Global warming effects articles
Over the past 425, 000 years the Earth has gone through four ice ages punctuated by brief warm periods. We are currently in such a warm period. The trend over the past century has been one of generally rising global temperature. The consensus among climatologists is that there will be a continued increase during the rest of this century. OK. But is this a problem? Yes it is. Even though there might be a few benefits of warming, such as longer growing seasons in some cooler agricultural areas, the consequences for most people in most parts of the world will be negative. Here are some of the problems.
Sea Level Changes
At the height of the last ice age 18, 000 years ago, the oceans were about 120 m (400 ft) lower than they are today. Large amounts of water were sitting on land in the form of glaciers that covered a good portion of North America, Europe, and Asia.
The North Sea and the Baltic Sea were mostly land. The Bering Strait that now separates Siberia from Alaska was also above sea level. It is believed that people walked across this land bridge and populated the Americas for the first time in human history.
As the ice age ended, the glaciers mostly melted and their water returned to the oceans. Sea levels rose. Another factor affecting sea level is the temperature of the water. Water, like most substances, expands as it is warmed. The expanded seawater has a larger volume, which contributes to rising seas.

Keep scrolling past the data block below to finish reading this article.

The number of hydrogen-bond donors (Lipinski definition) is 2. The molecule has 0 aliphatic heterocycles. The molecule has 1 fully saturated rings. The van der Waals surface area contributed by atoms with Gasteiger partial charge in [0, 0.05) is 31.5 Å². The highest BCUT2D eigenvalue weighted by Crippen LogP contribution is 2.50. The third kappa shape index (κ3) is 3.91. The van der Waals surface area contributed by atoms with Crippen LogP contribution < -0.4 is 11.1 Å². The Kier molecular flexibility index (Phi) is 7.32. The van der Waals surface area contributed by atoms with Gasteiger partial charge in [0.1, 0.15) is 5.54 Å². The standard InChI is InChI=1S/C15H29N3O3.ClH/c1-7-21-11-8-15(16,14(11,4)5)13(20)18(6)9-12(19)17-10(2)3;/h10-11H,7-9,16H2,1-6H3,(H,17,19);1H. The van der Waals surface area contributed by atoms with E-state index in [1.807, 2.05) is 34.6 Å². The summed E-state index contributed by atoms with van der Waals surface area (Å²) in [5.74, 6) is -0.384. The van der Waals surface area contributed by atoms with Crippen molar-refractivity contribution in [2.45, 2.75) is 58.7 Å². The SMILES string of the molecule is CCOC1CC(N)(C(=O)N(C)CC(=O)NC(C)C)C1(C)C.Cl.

Image based on data from the Intergovernmental Panel on Climate Change (IPCC)
If we look at the recent past, we see a continuing rise in sea levels. The chart shows sea levels at three locations in Europe over the past 300 years. During this period sea level has risen 100 mm (3.9 in) or more. But the rise in sea level is not the same in all parts of the world. In some places, sea level is actually falling, as shown in the map World Sea Level Rise and Fall.
On thin ice: drowning polar bears? Stranded walrus calves? A Science World editor travels north to report on the effects of global warming.: An article from: Science World
Book (Thomson Gale)
The evolutionary history of Symbiodinium and scleractinian hosts-Symbiosis, diversity, and the effect of climate change [An article from: Perspectives in Plant Ecology, Evolution and Systematics]
Climate control: ocean and atmosphere are intricately linked. Dorrik Stow explores some of the facts, effects and challenges of global warming.(CLIMATE CHANGE): An article from: New Internationalist
Book (Thomson Gale)
What causes Global Warming on Earth?
We pollute the Earth and then from that pollution (such as coal,
fuel, gasses, etc a layer forms on the Earth. We use fuel, we
pollute more (did you cows also have a MAJOR part in this part) etc
and it nothing can escape from from the atmosphere because of that
layer of pollution so the Earth gets warm. And since nothing can
escape its still building up and getting worse.